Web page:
CHANCELLOR MERKEL: Ladies and gentlemen, before I speak about another corona cabinet decision that is very important to me, I would like to comment briefly on the current situation.
Over the last four weeks, that is, since the introduction of severe containment measures and social distancing, much has been achieved overall. In particular, efforts to bring infection rates under control have been successful to the extent that we have been able to stop exponential growth. The fact that the reproduction number now lies below 1 and that, for many days, we have more recovered individuals than new infections, has first and foremost been accomplished thanks to all our citizens who followed the rules with tremendous discipline and bore the restrictions with a great deal of patience. Today, once again, I want to whole-heartedly thank them for this.
So we have a growing number of recovered individuals and lower numbers of infections, and that can be credited to the social distancing measures. However, we must not let our attention stray for even one second and must bear in mind that we are still at the very beginning of the pandemic; this is the beginning, and we are a long way from being in the clear. I believe we must remind ourselves of this again and again, especially early this week, as we start to ease some of the containment measures. Of course, that’s hard to do. But as we lift some measures and ease restrictions, we simply don’t know exactly what the effect will be. That is why we must proceed step by step, slowly and cautiously. It would be a crying shame if we were to walk straight into a relapse and thereby jeopardise the first successes we’ve achieved. That is why we must not even for a moment become careless or reckless. We must not be lulled into the slightest false sense of security. It is incredibly important that we don’t become careless or have a false sense of security. Rather, we must remain alert and disciplined. When I say “we”, I mean all of us – every man, woman and child in this country.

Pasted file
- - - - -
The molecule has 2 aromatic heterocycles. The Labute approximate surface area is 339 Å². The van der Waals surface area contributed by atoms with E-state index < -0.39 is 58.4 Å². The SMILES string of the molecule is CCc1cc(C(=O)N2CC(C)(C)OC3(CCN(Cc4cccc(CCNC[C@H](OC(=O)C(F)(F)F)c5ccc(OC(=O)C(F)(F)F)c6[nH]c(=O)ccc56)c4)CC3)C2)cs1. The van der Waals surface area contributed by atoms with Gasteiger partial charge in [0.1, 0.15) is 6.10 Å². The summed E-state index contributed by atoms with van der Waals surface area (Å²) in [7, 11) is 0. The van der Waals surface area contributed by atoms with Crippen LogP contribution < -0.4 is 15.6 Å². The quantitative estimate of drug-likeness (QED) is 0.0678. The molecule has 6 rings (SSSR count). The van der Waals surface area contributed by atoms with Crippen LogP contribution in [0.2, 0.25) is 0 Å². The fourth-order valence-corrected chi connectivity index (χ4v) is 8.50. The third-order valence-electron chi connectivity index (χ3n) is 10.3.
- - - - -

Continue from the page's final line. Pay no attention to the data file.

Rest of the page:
I want to be perfectly clear: I know that many people are in very difficult circumstances. I know about the troubles that parents and children, and especially single parents, face. I see the troubles that restaurants and hotels are having, and I see how so many fear for the survival of their store, business or company. I also see the troubles faced by many artists who do not know what lies ahead. I see the expectations of churches and religious communities that want to offer their members more than online services, and the longing of the faithful to finally join in worship again with other believers. Of course, I see the urgent need to again be able to exercise the rights of free assembly and to demonstrate, and I know about the troubles faced by those who are already lonely and in these circumstances are more deeply lonely than before. This also means that, due to this pandemic, all individuals in our country – and all of us as a community – are making tremendous sacrifices. At the same time, however, I am convinced that the best way for us to address these challenges, and all of the troubles, hopes, desires and expectations we have, is for us to summon the strength we need to maintain severe and strict measures – especially at the outset of this pandemic.